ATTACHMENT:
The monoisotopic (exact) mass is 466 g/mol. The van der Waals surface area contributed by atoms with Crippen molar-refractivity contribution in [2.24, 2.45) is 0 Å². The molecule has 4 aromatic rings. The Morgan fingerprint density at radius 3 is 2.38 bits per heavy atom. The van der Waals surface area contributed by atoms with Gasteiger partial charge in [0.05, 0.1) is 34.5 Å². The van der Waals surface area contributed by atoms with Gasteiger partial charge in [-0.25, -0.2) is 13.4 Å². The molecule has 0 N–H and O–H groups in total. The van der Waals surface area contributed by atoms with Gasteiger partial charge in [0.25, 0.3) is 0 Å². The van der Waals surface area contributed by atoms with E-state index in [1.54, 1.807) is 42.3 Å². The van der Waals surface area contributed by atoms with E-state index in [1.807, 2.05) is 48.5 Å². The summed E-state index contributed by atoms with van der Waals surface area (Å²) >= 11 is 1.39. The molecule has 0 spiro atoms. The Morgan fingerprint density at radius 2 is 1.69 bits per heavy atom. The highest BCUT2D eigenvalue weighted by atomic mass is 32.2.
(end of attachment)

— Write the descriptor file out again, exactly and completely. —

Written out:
The monoisotopic (exact) mass is 466 g/mol. The van der Waals surface area contributed by atoms with Crippen molar-refractivity contribution in [2.24, 2.45) is 0 Å². The molecule has 4 aromatic rings. The Morgan fingerprint density at radius 3 is 2.38 bits per heavy atom. The van der Waals surface area contributed by atoms with Gasteiger partial charge in [0.05, 0.1) is 34.5 Å². The van der Waals surface area contributed by atoms with Gasteiger partial charge in [-0.25, -0.2) is 13.4 Å². The molecule has 0 N–H and O–H groups in total. The van der Waals surface area contributed by atoms with Gasteiger partial charge in [0.25, 0.3) is 0 Å². The van der Waals surface area contributed by atoms with E-state index in [1.54, 1.807) is 42.3 Å². The van der Waals surface area contributed by atoms with E-state index in [1.807, 2.05) is 48.5 Å². The summed E-state index contributed by atoms with van der Waals surface area (Å²) >= 11 is 1.39. The molecule has 0 spiro atoms. The Morgan fingerprint density at radius 2 is 1.69 bits per heavy atom. The highest BCUT2D eigenvalue weighted by atomic mass is 32.2.